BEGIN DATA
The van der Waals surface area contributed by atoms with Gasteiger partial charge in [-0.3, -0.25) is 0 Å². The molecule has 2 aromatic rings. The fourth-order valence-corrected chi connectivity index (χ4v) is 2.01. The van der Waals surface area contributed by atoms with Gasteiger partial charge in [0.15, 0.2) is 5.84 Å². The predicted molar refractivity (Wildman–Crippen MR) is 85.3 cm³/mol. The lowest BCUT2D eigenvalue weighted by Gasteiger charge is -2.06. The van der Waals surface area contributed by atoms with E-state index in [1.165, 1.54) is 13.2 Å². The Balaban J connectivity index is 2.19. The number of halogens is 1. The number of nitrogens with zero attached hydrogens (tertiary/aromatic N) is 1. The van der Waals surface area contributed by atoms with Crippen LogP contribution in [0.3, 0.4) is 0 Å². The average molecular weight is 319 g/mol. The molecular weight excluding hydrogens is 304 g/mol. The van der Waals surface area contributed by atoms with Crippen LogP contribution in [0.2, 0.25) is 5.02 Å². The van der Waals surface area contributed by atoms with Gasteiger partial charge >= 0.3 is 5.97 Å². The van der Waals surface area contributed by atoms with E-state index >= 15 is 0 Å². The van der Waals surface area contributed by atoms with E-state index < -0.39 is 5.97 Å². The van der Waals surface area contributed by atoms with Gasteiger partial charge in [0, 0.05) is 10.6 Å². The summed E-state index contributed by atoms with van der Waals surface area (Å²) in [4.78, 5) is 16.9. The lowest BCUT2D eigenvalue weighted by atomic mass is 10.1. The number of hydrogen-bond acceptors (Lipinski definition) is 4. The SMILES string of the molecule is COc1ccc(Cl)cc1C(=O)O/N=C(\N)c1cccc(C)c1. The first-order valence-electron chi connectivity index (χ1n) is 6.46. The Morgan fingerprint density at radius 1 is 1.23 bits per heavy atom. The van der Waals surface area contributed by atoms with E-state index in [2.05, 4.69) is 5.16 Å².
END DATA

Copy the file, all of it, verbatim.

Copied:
The van der Waals surface area contributed by atoms with Gasteiger partial charge in [-0.3, -0.25) is 0 Å². The molecule has 2 aromatic rings. The fourth-order valence-corrected chi connectivity index (χ4v) is 2.01. The van der Waals surface area contributed by atoms with Gasteiger partial charge in [0.15, 0.2) is 5.84 Å². The predicted molar refractivity (Wildman–Crippen MR) is 85.3 cm³/mol. The lowest BCUT2D eigenvalue weighted by Gasteiger charge is -2.06. The van der Waals surface area contributed by atoms with E-state index in [1.165, 1.54) is 13.2 Å². The Balaban J connectivity index is 2.19. The number of halogens is 1. The number of nitrogens with zero attached hydrogens (tertiary/aromatic N) is 1. The van der Waals surface area contributed by atoms with Crippen LogP contribution in [0.3, 0.4) is 0 Å². The average molecular weight is 319 g/mol. The molecular weight excluding hydrogens is 304 g/mol. The van der Waals surface area contributed by atoms with Crippen LogP contribution in [0.2, 0.25) is 5.02 Å². The van der Waals surface area contributed by atoms with Gasteiger partial charge >= 0.3 is 5.97 Å². The van der Waals surface area contributed by atoms with E-state index >= 15 is 0 Å². The van der Waals surface area contributed by atoms with E-state index < -0.39 is 5.97 Å². The van der Waals surface area contributed by atoms with Gasteiger partial charge in [0, 0.05) is 10.6 Å². The summed E-state index contributed by atoms with van der Waals surface area (Å²) in [4.78, 5) is 16.9. The lowest BCUT2D eigenvalue weighted by atomic mass is 10.1. The number of hydrogen-bond acceptors (Lipinski definition) is 4. The SMILES string of the molecule is COc1ccc(Cl)cc1C(=O)O/N=C(\N)c1cccc(C)c1. The first-order valence-electron chi connectivity index (χ1n) is 6.46. The Morgan fingerprint density at radius 1 is 1.23 bits per heavy atom. The van der Waals surface area contributed by atoms with E-state index in [2.05, 4.69) is 5.16 Å².